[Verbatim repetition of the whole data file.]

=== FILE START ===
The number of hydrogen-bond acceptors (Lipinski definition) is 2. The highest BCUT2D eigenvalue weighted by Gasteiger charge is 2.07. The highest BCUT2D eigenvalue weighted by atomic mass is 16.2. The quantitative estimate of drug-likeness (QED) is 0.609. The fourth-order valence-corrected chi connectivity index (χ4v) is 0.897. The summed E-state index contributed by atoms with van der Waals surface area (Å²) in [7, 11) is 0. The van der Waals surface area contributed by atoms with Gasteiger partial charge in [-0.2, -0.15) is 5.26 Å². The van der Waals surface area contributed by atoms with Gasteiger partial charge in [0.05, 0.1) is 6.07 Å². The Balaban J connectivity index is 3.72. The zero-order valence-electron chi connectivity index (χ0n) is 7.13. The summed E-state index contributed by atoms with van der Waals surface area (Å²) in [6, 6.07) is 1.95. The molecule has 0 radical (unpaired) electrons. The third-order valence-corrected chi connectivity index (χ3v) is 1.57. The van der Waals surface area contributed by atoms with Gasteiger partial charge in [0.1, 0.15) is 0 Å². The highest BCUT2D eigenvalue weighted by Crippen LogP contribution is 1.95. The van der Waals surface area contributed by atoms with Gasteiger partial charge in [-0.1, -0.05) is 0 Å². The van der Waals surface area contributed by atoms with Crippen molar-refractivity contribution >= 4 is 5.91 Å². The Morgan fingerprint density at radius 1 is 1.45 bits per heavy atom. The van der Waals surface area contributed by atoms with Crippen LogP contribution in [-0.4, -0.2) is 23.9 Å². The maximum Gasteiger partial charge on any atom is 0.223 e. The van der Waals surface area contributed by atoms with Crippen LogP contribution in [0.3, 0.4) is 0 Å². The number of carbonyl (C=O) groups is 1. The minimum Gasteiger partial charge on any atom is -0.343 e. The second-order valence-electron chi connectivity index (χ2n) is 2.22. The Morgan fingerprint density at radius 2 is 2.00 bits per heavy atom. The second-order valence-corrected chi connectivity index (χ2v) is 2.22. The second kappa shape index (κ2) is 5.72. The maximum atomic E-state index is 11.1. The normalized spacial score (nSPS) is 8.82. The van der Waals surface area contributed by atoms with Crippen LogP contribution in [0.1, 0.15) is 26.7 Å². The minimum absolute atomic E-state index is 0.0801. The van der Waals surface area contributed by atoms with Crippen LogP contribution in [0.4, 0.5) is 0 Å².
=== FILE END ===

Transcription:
The number of hydrogen-bond acceptors (Lipinski definition) is 2. The highest BCUT2D eigenvalue weighted by Gasteiger charge is 2.07. The highest BCUT2D eigenvalue weighted by atomic mass is 16.2. The quantitative estimate of drug-likeness (QED) is 0.609. The fourth-order valence-corrected chi connectivity index (χ4v) is 0.897. The summed E-state index contributed by atoms with van der Waals surface area (Å²) in [7, 11) is 0. The van der Waals surface area contributed by atoms with Gasteiger partial charge in [-0.2, -0.15) is 5.26 Å². The van der Waals surface area contributed by atoms with Gasteiger partial charge in [0.05, 0.1) is 6.07 Å². The Balaban J connectivity index is 3.72. The zero-order valence-electron chi connectivity index (χ0n) is 7.13. The summed E-state index contributed by atoms with van der Waals surface area (Å²) in [6, 6.07) is 1.95. The molecule has 0 radical (unpaired) electrons. The third-order valence-corrected chi connectivity index (χ3v) is 1.57. The van der Waals surface area contributed by atoms with Gasteiger partial charge in [0.1, 0.15) is 0 Å². The highest BCUT2D eigenvalue weighted by Crippen LogP contribution is 1.95. The van der Waals surface area contributed by atoms with Gasteiger partial charge in [-0.1, -0.05) is 0 Å². The van der Waals surface area contributed by atoms with Crippen molar-refractivity contribution >= 4 is 5.91 Å². The Morgan fingerprint density at radius 1 is 1.45 bits per heavy atom. The van der Waals surface area contributed by atoms with Crippen LogP contribution in [-0.4, -0.2) is 23.9 Å². The maximum Gasteiger partial charge on any atom is 0.223 e. The van der Waals surface area contributed by atoms with Crippen LogP contribution in [0.3, 0.4) is 0 Å². The number of carbonyl (C=O) groups is 1. The minimum Gasteiger partial charge on any atom is -0.343 e. The second-order valence-electron chi connectivity index (χ2n) is 2.22. The Morgan fingerprint density at radius 2 is 2.00 bits per heavy atom. The second-order valence-corrected chi connectivity index (χ2v) is 2.22. The second kappa shape index (κ2) is 5.72. The maximum atomic E-state index is 11.1. The normalized spacial score (nSPS) is 8.82. The van der Waals surface area contributed by atoms with Crippen LogP contribution in [0.1, 0.15) is 26.7 Å². The minimum absolute atomic E-state index is 0.0801. The van der Waals surface area contributed by atoms with Crippen LogP contribution in [0.4, 0.5) is 0 Å².